Medical Springs is a remote hot springs resort hails from the historical era of major fashionable hot springs resorts, of which Oregon had several, such as the Blue Mountain Hot Springs Resort near John Day/Prarie City.... The proprietors of Medical Springs for many years around 1917 were Dunham Wright and Grace Powers. My image above was taken Summer 2002 on one of those perfect warm, dry clear days for which the area is justly famed. To get there, take State Highway 203 southeast from LaGrande for around 25 miles. The Cove Hot Springs are also in this general vicinity, a bit northward. Cove is notable because its hot water arises in exceptional force and volume from the earth. .
Unfortunately, most of Oregon's hot springs resorts have fallen victim to changing fads and styles, as well as prohibitively expensive government health regulations related to public bathing and swimming pools. Some, like Washington's Carson Hot Springs have had money troubles leading to poor reviews by users. In the case of Medical Springs, after many years of closure, teir saga is recently more hopeful.
As of 2002, one of the original homesteading descendants had retired and returned to the family homestead at the hot springs with dreams of bringing back Medical Springs, perhaps as some type of bed and breakfast.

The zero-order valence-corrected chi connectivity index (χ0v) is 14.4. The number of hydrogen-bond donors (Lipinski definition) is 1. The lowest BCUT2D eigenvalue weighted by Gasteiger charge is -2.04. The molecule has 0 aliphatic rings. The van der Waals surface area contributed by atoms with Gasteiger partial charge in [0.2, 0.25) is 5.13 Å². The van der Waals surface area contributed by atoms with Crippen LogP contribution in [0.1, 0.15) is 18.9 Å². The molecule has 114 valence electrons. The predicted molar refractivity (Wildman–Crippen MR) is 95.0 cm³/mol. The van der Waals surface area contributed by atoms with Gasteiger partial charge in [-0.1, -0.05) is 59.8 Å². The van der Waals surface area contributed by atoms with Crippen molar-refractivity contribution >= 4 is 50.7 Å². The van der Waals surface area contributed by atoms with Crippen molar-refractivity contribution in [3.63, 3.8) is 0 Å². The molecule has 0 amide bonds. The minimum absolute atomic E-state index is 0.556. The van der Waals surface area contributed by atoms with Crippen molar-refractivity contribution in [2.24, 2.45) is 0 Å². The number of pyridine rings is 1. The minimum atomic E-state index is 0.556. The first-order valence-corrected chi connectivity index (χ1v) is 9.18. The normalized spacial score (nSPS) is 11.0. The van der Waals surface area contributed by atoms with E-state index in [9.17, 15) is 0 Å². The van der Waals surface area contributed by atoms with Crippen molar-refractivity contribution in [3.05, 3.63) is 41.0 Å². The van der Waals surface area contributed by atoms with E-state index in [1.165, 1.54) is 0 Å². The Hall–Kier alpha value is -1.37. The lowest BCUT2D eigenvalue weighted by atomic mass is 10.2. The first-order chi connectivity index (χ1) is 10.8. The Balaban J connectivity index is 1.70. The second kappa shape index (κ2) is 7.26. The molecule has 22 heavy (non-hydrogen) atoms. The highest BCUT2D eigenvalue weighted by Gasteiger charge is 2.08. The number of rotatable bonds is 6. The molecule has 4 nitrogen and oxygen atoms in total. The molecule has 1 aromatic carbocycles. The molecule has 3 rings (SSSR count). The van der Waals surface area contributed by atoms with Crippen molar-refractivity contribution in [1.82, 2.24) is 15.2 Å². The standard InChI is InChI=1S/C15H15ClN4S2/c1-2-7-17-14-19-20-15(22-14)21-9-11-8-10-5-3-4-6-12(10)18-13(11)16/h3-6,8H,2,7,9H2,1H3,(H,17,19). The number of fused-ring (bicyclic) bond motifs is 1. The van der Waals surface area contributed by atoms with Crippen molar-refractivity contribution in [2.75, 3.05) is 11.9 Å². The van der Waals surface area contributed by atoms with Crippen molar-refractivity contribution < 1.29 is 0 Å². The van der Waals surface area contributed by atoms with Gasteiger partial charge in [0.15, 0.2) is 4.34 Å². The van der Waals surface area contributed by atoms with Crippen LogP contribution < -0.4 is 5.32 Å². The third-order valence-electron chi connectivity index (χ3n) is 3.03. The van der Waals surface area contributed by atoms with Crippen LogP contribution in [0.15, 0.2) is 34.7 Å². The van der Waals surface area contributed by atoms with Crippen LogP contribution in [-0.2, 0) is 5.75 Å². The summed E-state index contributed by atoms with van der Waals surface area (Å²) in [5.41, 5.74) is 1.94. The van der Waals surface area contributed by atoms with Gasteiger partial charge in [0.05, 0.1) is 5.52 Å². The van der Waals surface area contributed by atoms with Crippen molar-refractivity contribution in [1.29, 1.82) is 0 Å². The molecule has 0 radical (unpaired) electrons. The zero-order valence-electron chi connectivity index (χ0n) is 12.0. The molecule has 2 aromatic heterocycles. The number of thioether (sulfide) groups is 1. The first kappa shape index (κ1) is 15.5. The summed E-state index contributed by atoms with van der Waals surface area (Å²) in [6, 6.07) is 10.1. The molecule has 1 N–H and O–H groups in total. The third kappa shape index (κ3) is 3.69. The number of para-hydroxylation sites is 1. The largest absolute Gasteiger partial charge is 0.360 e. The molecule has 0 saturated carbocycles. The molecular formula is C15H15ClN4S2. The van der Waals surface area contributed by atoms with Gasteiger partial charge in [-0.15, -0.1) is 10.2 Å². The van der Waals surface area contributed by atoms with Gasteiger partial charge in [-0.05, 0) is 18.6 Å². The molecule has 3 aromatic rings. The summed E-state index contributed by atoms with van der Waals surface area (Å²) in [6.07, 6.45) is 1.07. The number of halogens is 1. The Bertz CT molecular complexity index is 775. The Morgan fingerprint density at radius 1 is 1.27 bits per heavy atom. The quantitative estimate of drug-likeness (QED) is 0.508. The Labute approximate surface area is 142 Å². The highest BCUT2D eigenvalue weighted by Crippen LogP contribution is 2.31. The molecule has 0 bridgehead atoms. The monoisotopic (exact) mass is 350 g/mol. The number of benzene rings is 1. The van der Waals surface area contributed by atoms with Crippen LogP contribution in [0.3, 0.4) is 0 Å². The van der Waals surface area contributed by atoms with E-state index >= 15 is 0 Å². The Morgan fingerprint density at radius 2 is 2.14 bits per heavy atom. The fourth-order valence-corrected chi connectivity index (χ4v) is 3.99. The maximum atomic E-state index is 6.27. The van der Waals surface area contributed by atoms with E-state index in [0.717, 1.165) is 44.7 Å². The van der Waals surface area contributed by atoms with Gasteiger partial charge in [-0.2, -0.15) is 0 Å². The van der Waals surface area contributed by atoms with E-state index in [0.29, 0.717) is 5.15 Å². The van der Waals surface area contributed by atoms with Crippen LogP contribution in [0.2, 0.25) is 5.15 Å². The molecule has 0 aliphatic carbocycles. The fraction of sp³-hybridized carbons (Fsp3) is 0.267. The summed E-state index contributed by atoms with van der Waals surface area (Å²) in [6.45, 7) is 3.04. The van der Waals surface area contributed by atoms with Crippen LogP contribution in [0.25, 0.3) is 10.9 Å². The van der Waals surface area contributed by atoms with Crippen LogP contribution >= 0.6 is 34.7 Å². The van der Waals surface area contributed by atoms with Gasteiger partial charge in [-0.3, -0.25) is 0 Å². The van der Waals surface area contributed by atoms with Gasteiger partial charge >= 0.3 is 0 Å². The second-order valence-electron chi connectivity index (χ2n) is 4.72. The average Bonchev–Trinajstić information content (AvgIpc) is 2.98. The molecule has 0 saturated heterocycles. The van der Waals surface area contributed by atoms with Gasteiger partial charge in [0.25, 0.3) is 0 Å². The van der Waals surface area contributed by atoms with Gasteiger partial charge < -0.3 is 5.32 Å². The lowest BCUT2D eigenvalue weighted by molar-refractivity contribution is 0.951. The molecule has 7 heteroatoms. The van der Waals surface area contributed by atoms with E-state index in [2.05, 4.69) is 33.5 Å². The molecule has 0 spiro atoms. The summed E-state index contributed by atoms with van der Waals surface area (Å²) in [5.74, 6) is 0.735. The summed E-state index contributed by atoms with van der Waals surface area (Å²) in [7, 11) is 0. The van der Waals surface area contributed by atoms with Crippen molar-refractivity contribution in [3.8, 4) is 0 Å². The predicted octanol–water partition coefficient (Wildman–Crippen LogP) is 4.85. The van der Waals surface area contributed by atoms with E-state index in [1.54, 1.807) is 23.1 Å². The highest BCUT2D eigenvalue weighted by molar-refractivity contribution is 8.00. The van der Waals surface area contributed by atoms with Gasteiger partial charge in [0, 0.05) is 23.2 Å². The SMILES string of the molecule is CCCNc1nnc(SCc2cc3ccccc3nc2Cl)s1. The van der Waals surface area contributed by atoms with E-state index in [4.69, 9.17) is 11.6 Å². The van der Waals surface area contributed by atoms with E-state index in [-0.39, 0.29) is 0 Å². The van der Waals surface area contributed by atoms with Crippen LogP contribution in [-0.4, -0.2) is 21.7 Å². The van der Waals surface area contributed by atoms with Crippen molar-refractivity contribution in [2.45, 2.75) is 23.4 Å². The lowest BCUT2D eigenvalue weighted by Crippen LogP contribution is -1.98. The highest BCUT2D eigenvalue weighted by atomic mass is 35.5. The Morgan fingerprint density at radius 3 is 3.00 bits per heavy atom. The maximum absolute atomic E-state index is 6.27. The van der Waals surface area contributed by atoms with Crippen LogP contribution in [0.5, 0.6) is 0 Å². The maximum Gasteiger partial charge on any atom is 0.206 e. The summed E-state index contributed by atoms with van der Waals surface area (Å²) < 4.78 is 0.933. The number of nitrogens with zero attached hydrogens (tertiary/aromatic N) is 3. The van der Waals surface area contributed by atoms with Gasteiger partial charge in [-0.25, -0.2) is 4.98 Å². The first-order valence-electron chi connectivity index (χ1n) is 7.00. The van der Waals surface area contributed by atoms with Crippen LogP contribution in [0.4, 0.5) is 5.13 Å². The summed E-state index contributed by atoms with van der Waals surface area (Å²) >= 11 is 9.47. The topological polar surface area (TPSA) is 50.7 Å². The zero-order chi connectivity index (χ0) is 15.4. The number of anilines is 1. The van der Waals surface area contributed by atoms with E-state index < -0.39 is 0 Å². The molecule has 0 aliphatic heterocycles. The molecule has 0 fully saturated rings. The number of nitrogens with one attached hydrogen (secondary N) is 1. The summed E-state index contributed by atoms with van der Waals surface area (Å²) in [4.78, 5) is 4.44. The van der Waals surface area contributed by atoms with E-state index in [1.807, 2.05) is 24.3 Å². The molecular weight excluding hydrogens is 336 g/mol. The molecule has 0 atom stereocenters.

The very historic Sumpter gold mining district is found in the same general part of the State as Medical Springs. The main area lies about 35 (air) miles southwest of Medical Springs. It lies on the Elkhorn Mountains Scenic Byway, which is State Highway 7 for the most part....It's a pretty remote area of Oregon, so be sure to gas up well before leaving town, the nearest real town being Baker. Sumpter has a small permanent population, a website, and even two webcams. The gold was found in 1862, but the mining did not boom until the transcontinental railroad reached Baker in 1884. It boomed some more after the Sumpter Valley Railroad reached Sumpter in 1896. At its height in the early 1900s, the town of Sumpter had a population of 5,000 and had its own opera house and red light district! Much of the mining was done via enormous dredging operations within the Sumpter Valley along the clear waters of the Powder River. The course of the mining became somewhat up and down in the early 1900s, and especially so after a fire decimated the original town in August of 1917. ...The last of the gold dredging finally shut down in 1954, but one of the town's best remaining mining exhibits is the 10 ton "Monighan," a "walking dragline" that was built in 1919 and came to Sumpter to do dry-land dredging for gold in 1940. It's now part of the Cracker Creek Museum of Mining... Another Sumpter website is Sumpter.com and another is: http://www.sumpter.org/